Campaigning in the Spanish general election came to an abrupt halt yesterday after a politician from the ruling Socialist party was shot dead by a suspected Eta gunman.
The murder, less than 48 hours before polling, immediately put terrorist violence back to the top of Spain's political agenda, reviving memories of the Madrid train bombings four years ago, in which 191 people were killed. In the election that followed three days later, voters handed a surprise victory to the Socialist Prime Minister Jose Luis Rodriguez Zapatero.
The man who was killed yesterday, Isais Carrasco, a former councillor from the Basque town of Mondragon, was shot three times from behind in the neck and chest as he left home with his wife and five-year-old daughter. He held no public position, had no bodyguard, and lived in a secluded street. "He was an easy target," police said.
The day before polling is usually a quiet day in Spain when voters are supposed to "reflect" in calm tranquillity on their choice. Yesterday's target and the perpetrators differ from Madrid, but the ghastly contamination of elections by violence has plunged the nation once again into confusion and grief.
Mr Zapatero left a rally in Malaga on hearing the news and returned to Madrid. After a conversation with his conservative opponent, Mariano Rajoy, the main parties agreed to suspend electioneering and cancel, as they did four years ago, all the flag-waving meetings designed to rally the faithful at the close of campaigning.
Mr Zapatero said: "[Eta] wanted to interfere in the peaceful demonstration of the will of citizens. It was a criminal act of extreme cruelty against the elementary right to life. We know Eta can still cause damage and grief ... but we know Eta will be defeated by the democratic response of the majority of Spaniards and Basques."
A neighbour of the victim said: "I was in my bedroom and I heard three shots.
"I looked through my window and I saw Mr Carrasco's wife and daughter falling upon him crying 'assassins, assassins'. He had all his chest soaked with blood, and they became stained by touching him."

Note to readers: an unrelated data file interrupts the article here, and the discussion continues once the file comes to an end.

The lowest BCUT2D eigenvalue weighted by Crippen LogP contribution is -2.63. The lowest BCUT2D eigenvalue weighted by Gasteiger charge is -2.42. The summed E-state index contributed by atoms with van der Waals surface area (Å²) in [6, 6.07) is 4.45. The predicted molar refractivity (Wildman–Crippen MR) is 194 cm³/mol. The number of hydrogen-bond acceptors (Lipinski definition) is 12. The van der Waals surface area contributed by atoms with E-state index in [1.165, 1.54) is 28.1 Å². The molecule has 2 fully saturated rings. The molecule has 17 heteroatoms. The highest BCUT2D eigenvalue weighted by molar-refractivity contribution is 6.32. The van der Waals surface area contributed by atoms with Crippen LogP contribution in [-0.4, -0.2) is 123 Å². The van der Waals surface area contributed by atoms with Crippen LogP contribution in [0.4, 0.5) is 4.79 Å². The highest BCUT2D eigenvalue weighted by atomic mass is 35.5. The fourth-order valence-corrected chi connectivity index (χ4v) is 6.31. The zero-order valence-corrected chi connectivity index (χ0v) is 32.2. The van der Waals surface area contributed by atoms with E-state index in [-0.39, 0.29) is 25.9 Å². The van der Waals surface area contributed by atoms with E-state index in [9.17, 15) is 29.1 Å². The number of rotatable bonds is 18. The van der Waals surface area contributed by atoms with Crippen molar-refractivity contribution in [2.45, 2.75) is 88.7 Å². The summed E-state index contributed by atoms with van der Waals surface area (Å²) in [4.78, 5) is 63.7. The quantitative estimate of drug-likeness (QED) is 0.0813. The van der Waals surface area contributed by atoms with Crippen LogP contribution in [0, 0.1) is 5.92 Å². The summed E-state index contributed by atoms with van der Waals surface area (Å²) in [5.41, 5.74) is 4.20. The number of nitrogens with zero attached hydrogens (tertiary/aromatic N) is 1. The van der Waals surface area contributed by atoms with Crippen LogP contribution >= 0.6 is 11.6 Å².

The gunman was apparently accompanied by a companion, and the two drove from the scene in a grey Seat after the attack.
Alfredo Perez Rubalcaba, the Interior Minister, shaken and wearing a black tie, described the killing as a "vile and cowardly act ... carried out by a gang of assassins who will never succeed in breaking the will of Spanish democracy."
Mr Rubalcaba warned last month that Eta was planning an attack before polling day and ordered extra anti-terrorist security measures to meet the threat. Mr Rajoy said: "We should all stand by the family of Isaias Carrasco and remain united, united against Eta. The guilty ones are terrorists, Eta assassins, and the only option is to defeat them with the law, the security services and the unbreakable will of 45 million Spaniards."
Surveys tip Mr Zapatero to win tomorrow's election by a narrow margin. Some commentators said the shock would send Spaniards to the ballot box in increased numbers. High turnout usually favours the Socialists.
But Mr Rajoy has criticised his opponent for seeking a deal with Eta, so conservatives may feel their leader's position is vindicated. Nonetheless, all parties yesterday pledged unity.
Eta's most recent previous victims were two civil guardsmen, who were shot in France on 1 December 2007. On 30 December 2006 Eta bombed Madrid airport, killing two Ecuadoreans and ending a 10-month truce.